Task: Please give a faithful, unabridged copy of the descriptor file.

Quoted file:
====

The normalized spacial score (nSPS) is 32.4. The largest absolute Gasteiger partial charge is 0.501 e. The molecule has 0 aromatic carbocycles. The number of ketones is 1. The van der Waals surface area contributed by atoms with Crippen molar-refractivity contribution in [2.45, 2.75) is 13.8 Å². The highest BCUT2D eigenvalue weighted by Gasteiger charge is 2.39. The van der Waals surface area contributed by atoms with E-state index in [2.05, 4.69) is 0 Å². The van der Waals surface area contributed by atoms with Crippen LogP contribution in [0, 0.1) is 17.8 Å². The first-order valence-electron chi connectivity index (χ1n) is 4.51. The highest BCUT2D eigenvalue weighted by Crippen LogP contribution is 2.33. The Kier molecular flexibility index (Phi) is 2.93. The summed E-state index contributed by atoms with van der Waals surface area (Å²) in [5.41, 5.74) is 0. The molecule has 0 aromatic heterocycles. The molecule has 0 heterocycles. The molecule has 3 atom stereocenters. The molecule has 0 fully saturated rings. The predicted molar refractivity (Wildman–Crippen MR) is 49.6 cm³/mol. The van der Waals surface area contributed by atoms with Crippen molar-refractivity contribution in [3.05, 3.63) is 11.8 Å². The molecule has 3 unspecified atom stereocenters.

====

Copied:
The normalized spacial score (nSPS) is 32.4. The largest absolute Gasteiger partial charge is 0.501 e. The molecule has 0 aromatic carbocycles. The number of ketones is 1. The van der Waals surface area contributed by atoms with Crippen molar-refractivity contribution in [2.45, 2.75) is 13.8 Å². The highest BCUT2D eigenvalue weighted by Gasteiger charge is 2.39. The van der Waals surface area contributed by atoms with E-state index in [2.05, 4.69) is 0 Å². The van der Waals surface area contributed by atoms with Crippen LogP contribution in [0, 0.1) is 17.8 Å². The first-order valence-electron chi connectivity index (χ1n) is 4.51. The highest BCUT2D eigenvalue weighted by Crippen LogP contribution is 2.33. The Kier molecular flexibility index (Phi) is 2.93. The summed E-state index contributed by atoms with van der Waals surface area (Å²) in [5.41, 5.74) is 0. The molecule has 0 aromatic heterocycles. The molecule has 0 heterocycles. The molecule has 3 atom stereocenters. The molecule has 0 fully saturated rings. The predicted molar refractivity (Wildman–Crippen MR) is 49.6 cm³/mol. The van der Waals surface area contributed by atoms with Crippen molar-refractivity contribution in [3.05, 3.63) is 11.8 Å². The molecule has 3 unspecified atom stereocenters.